In the wilderness moments of our lives, we wonder who we are.
In the midst of spring break a new season began. (No, not spring; that is actually today.) On March 6th the church began the season of Lent. It is a season where the church journeys towards the cross and eventually the resurrection of Jesus. The 40 days of Lent (not including Sundays) comes from the 40 days that Jesus was in the wilderness after his baptism.
During Jesus’ time in the wilderness he was challenged by Satan in ways that questioned his identity. I think this is the experience that many of us have in the wilderness moments of our lives. We wonder who we are. We are tempted to think that our identity/worth is tied up in our power, privilege, and wealth. Right before Jesus was sent into the wilderness he was baptized and God declared, “This is my son, the beloved, with whom I am well pleased!” This is the identity that Jesus clung to in that wilderness place.
It can be easy to look for identity and worth through titles, bank accounts, brands of products we purchase … fill in the blank.
Lent invites us into a time of trying to re-center and remember that our identity is as a child of God.
Our identity and worth comes from being created by God and being a carrier of the image of God in this world. By doing this we will, hopefully, also be led to see the worth and dignity of others as children of God created in God’s image. When we feel insecure in the wilderness we can be tempted to try to find security in who we are through acts of power and control over others.
On Friday, I awoke like many others to hear of the hate crime in New Zealand fueled by xenophobia that led to the death of 50 Muslims who were in prayer. There are many reflecting on the rise of hate speech in our world. It isn’t hard to find places and people that spread messages of hate and fear. In our world we often try to find security in our life or in who we are by putting down or controlling “the other.” We may do this in subtle ways of putting others down. However sometimes it is done with hate speech, through systems of laws or regulations that take away the human dignity in others, or through acts of violence like we witnessed in New Zealand. During this wilderness moment in our world, I hope our Lenten journey might help us lean into our identity as a child of God and in turn to see our neighbors as fellow Image bearers.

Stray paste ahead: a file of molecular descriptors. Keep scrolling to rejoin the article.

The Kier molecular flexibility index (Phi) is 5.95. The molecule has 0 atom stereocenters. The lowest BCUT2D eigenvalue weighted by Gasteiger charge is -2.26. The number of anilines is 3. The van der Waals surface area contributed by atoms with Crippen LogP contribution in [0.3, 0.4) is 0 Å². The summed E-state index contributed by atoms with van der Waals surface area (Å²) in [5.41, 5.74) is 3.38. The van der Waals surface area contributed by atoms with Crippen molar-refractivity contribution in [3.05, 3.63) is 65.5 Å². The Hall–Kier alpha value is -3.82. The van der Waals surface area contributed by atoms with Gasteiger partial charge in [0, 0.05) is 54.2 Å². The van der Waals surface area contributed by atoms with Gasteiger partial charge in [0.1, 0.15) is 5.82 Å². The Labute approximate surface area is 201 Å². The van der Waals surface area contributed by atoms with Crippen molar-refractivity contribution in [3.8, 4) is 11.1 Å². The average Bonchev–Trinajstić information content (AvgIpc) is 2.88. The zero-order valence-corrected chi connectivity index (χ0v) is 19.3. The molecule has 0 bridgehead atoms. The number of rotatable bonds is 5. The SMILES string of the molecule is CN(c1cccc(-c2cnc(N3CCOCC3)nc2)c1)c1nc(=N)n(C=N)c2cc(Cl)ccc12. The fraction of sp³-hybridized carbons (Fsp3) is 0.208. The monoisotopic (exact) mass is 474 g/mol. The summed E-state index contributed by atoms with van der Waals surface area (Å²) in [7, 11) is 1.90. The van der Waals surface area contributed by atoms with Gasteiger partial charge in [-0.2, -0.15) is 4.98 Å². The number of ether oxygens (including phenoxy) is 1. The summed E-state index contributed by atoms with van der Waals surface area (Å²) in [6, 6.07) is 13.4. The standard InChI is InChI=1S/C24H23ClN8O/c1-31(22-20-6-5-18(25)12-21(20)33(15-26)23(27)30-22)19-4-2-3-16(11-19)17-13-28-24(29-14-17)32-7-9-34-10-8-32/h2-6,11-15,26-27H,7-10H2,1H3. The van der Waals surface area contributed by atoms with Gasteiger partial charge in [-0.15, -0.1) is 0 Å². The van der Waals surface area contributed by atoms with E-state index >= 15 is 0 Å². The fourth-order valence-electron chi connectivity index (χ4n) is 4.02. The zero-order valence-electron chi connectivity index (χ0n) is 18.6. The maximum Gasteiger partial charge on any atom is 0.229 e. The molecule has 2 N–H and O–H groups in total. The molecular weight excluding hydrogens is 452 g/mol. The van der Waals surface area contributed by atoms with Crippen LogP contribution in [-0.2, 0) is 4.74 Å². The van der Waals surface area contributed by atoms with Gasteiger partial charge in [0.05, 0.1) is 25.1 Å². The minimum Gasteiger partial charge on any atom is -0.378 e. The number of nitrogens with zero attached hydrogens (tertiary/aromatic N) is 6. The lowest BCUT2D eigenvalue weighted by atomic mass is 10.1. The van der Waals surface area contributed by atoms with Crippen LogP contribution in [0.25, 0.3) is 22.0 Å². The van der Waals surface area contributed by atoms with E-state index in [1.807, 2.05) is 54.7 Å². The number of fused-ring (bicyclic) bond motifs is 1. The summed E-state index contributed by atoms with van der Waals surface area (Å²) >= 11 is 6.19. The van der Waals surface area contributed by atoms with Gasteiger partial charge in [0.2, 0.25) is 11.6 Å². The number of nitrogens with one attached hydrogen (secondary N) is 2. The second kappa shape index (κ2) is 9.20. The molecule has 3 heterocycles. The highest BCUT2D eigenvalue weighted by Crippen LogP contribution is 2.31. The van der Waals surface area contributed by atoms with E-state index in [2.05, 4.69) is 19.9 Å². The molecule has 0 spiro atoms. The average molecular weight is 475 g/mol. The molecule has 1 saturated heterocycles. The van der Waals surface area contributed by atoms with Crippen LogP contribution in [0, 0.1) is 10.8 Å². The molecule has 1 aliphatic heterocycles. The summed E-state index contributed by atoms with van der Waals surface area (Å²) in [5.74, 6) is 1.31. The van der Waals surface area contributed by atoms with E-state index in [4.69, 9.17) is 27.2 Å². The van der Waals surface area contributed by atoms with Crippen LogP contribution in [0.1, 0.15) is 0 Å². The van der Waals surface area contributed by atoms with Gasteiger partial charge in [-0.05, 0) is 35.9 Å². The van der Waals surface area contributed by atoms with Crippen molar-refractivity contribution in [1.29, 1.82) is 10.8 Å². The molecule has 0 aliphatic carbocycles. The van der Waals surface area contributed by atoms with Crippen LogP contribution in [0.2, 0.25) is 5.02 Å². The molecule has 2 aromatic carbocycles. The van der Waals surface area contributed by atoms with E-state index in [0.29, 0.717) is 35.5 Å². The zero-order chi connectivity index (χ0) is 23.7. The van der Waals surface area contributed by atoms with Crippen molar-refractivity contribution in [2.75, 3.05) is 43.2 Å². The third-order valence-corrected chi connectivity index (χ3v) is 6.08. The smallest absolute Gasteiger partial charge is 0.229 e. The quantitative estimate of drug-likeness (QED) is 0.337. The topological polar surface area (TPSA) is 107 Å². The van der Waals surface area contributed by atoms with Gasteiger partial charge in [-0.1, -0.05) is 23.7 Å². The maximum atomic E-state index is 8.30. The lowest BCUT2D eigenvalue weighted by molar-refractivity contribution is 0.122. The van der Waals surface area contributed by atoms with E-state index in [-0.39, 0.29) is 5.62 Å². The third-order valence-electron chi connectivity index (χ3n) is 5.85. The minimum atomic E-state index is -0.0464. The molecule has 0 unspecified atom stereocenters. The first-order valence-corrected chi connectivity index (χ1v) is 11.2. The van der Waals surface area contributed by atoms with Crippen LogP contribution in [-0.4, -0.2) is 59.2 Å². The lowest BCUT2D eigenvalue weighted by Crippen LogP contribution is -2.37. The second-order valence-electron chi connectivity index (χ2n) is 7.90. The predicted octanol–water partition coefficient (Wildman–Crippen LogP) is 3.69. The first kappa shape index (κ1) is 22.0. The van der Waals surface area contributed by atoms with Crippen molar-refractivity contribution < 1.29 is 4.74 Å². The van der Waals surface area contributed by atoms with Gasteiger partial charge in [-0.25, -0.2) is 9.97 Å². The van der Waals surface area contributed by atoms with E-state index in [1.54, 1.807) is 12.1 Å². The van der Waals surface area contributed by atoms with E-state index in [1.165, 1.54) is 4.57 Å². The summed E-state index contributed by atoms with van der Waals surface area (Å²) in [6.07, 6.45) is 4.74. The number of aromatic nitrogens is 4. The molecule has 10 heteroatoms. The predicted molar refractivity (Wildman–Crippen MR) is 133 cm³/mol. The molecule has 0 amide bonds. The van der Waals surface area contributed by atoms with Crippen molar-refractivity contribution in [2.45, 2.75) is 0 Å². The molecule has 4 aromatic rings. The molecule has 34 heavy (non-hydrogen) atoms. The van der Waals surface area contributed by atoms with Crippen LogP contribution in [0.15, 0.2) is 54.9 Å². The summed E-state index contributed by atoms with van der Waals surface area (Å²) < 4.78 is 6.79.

The story of Jesus in the wilderness ends with angels waiting on him. I love this detail; even Jesus needed others in the wilderness! We are not meant to navigate these spaces alone, but with others in community.
How are we supposed to reach out and walk with our Muslim neighbors during this time of wilderness? How do we walk with each other during the finally weeks of the semester stress? How can we be open to those around us for support during our own wilderness? The Muslim Student Association has organized a chance for all of us to stand together and support one another during this time. On Thursday at 5 p.m. outside of the Chapel they are holding a Vigil for Muslim Communities. This is a chance to say that the path through the wilderness is not more hate and fear, the path forward is through seeing the humanity in one another.